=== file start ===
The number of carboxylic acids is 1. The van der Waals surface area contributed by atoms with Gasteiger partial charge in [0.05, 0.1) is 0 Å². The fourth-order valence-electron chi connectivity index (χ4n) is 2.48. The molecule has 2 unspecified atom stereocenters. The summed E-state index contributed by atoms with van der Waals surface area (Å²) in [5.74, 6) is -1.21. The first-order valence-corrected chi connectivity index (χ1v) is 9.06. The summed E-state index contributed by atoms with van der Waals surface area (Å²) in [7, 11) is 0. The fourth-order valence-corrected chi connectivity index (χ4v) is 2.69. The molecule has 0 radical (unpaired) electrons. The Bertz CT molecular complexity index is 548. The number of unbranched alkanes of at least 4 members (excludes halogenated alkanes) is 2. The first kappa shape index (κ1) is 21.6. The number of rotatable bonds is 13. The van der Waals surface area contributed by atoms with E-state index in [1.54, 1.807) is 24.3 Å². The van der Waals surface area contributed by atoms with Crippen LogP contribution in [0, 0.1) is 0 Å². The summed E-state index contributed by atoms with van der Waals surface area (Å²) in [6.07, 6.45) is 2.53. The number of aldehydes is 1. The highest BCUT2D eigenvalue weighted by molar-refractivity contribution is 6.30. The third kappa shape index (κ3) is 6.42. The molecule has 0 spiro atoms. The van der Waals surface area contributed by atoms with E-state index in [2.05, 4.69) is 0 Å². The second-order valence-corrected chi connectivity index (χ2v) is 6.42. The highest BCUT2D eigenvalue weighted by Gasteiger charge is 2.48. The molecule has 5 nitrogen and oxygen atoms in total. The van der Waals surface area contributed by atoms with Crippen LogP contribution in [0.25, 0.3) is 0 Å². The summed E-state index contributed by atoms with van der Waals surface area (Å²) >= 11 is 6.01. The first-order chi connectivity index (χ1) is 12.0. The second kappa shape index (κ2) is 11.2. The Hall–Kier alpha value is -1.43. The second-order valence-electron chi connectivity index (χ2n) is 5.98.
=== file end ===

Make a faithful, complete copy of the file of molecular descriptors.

The number of carboxylic acids is 1. The van der Waals surface area contributed by atoms with Gasteiger partial charge in [0.05, 0.1) is 0 Å². The fourth-order valence-electron chi connectivity index (χ4n) is 2.48. The molecule has 2 unspecified atom stereocenters. The summed E-state index contributed by atoms with van der Waals surface area (Å²) in [5.74, 6) is -1.21. The first-order valence-corrected chi connectivity index (χ1v) is 9.06. The summed E-state index contributed by atoms with van der Waals surface area (Å²) in [7, 11) is 0. The fourth-order valence-corrected chi connectivity index (χ4v) is 2.69. The molecule has 0 radical (unpaired) electrons. The Bertz CT molecular complexity index is 548. The number of unbranched alkanes of at least 4 members (excludes halogenated alkanes) is 2. The first kappa shape index (κ1) is 21.6. The number of rotatable bonds is 13. The van der Waals surface area contributed by atoms with E-state index in [1.54, 1.807) is 24.3 Å². The van der Waals surface area contributed by atoms with Crippen LogP contribution in [0, 0.1) is 0 Å². The summed E-state index contributed by atoms with van der Waals surface area (Å²) in [6.07, 6.45) is 2.53. The number of aldehydes is 1. The highest BCUT2D eigenvalue weighted by molar-refractivity contribution is 6.30. The third kappa shape index (κ3) is 6.42. The molecule has 0 spiro atoms. The van der Waals surface area contributed by atoms with E-state index in [2.05, 4.69) is 0 Å². The second-order valence-corrected chi connectivity index (χ2v) is 6.42. The highest BCUT2D eigenvalue weighted by Gasteiger charge is 2.48. The molecule has 5 nitrogen and oxygen atoms in total. The van der Waals surface area contributed by atoms with Crippen LogP contribution in [0.25, 0.3) is 0 Å². The summed E-state index contributed by atoms with van der Waals surface area (Å²) >= 11 is 6.01. The first-order chi connectivity index (χ1) is 12.0. The second kappa shape index (κ2) is 11.2. The Hall–Kier alpha value is -1.43. The second-order valence-electron chi connectivity index (χ2n) is 5.98.